Incidentally, the company I fly for has made significant effort to lessen the likelihood of this kind of error. Our performance is done by a centralized loadplanner and SCAP (Standardised Computerised Aircraft Performance) http://www.iata.org/whatwedo/workgroups/pages/scaptf.aspx. QANTAS apparently aren't using this. One feature alerts the pilots if they have requested data for a weight that is unexpected, but it still gives us the data. It essentially says "is this really what you wanted because I don't agree that is what you weigh."
I suspect, sadly, that your bias against unions is an indicator that your mind is made up already.
Also of note regarding Vmcg, if Vr (reject) is lower than Vmcg, you're overweight for takeoff. Virtually never a factor for a modern aircraft.
ZFW and CG relate to how many people and bags and where they are located. Cost index and thrust reduction are mostly economic decisions. Flap setting is dictated by runway choice.
At my airline, takeoff data calculations are centralized (acquired through datalink) rather than carried onboard, but still require those variables.
Victory through Air-Power.
In the context of war in general, "air power" would indeed only be a part of what's necessary to achieving any victory- as you pointed out. But specific to how to deal with ISIS, "air power" is even less important, as this is a battle of ideology more than one of territory or geography. We cannot bomb the hate from their souls. Moreover, the souls are scattered across the globe anyway.
it's the infantry and armor who are going to finish this in the long run
I think that was tried and in fact shaped the issue as it stands now. Frankly, in hindsight it seems a complete failure to have destabilized the region allowing the deep seated sectarian conflicts the fuel and air to explode.
I personally would see another attempt to invade the region as folly. I think Arab nations should solve this problem: bringing down ISIS in the short term and eliminating radicalism at home in the long term. But they lack the will.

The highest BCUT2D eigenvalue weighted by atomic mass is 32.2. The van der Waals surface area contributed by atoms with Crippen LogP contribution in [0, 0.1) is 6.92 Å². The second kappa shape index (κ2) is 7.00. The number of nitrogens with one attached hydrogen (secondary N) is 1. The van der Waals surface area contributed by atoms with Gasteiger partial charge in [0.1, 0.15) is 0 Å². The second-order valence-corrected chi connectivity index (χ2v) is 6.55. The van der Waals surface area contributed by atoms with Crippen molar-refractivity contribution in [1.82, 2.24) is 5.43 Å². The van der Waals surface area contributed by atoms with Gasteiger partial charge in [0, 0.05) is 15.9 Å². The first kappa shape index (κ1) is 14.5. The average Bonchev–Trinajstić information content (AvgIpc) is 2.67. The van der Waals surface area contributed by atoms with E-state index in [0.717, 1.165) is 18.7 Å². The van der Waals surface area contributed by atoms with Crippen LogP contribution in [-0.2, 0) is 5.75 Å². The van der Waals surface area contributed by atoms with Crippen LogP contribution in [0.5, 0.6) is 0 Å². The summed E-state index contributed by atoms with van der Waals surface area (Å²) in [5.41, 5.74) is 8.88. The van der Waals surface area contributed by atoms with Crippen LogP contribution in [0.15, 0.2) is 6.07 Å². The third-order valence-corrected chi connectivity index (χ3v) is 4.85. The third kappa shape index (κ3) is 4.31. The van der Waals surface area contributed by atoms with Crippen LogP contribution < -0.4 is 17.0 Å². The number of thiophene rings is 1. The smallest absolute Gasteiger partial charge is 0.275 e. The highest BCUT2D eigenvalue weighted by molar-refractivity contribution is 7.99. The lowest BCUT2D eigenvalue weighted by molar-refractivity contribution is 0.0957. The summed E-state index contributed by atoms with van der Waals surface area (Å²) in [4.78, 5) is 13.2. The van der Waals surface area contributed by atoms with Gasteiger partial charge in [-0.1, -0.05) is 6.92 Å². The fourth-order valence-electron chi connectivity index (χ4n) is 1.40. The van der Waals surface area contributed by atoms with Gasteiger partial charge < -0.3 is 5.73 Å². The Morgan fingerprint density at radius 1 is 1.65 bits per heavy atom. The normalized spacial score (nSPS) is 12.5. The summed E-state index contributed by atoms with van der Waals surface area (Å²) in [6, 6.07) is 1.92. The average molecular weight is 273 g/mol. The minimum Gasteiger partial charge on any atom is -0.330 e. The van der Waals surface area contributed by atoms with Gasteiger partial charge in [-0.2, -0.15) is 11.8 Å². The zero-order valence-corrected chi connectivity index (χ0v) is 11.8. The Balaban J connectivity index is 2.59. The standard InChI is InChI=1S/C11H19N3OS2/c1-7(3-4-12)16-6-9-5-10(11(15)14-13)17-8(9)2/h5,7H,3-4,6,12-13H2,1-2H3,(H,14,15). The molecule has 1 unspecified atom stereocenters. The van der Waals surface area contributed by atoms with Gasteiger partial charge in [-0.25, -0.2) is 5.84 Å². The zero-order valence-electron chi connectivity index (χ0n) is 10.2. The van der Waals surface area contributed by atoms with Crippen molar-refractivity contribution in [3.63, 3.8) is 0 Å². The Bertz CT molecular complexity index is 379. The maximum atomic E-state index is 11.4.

It is wrong, IMO, to describe it as addictive due to the connotations of that word.
I think your right. A more accurate description would be that one can become physically dependant on oxymetazoline as the rebound congestion becomes worse the more its used. Additionally, and perhaps worse, regular use can cause a host of unwanted side effects:http://toxnet.nlm.nih.gov/cgi-bin/sis/search/a?dbs+hsdb:@term+@DOCNO+3143/
Define "fair share" please.
I can tell you what its isn't. It isn't executives getting paid the current exorbitant salaries- nobody is worth that. And they rarely seem to answer for failure. And it isn't living on $40K-$60K annual income in the US right now either.
You two seem to be arguing your positions on the premise that socialism and capitalism lie at exclusive and opposite extremes. The two can coexist. We have social security and free market economy, but both are in need of change. Here's some numbers you requested: http://www.deptofnumbers.com/i... and http://www.pewresearch.org/fac... and http://www.pewresearch.org/fac...
I think they show it is getting harder out there for working stiffs. Would you agree executive salaries are out pacing worker gains?
Would YOU want a camera on you all day?
No. But in fair disclosure, I'm an airline pilot. I already have enough of my actions recorded to determine the cause of any potential mishap. FDR data is now used to monitor compliance, albeit without the ability to render punishment- only to improve safety by analyzing trends on a system wide basis.
To balance the preventive threat and the privacy issue
I think the point of video in the cockpit (trains and planes) is to improve safety, not to audit compliance in an effort to terminate misbehaving employees. Even if compliance were not the objective, I would not support its use as its suggested benefits are vastly overrated and the potential for misuse is significant. I suspect train "FDR" data is already monitored in a fashion similar to airline FDRs though I don't know if that data is used to improve safety.
My mother is a fish. - William Faulkner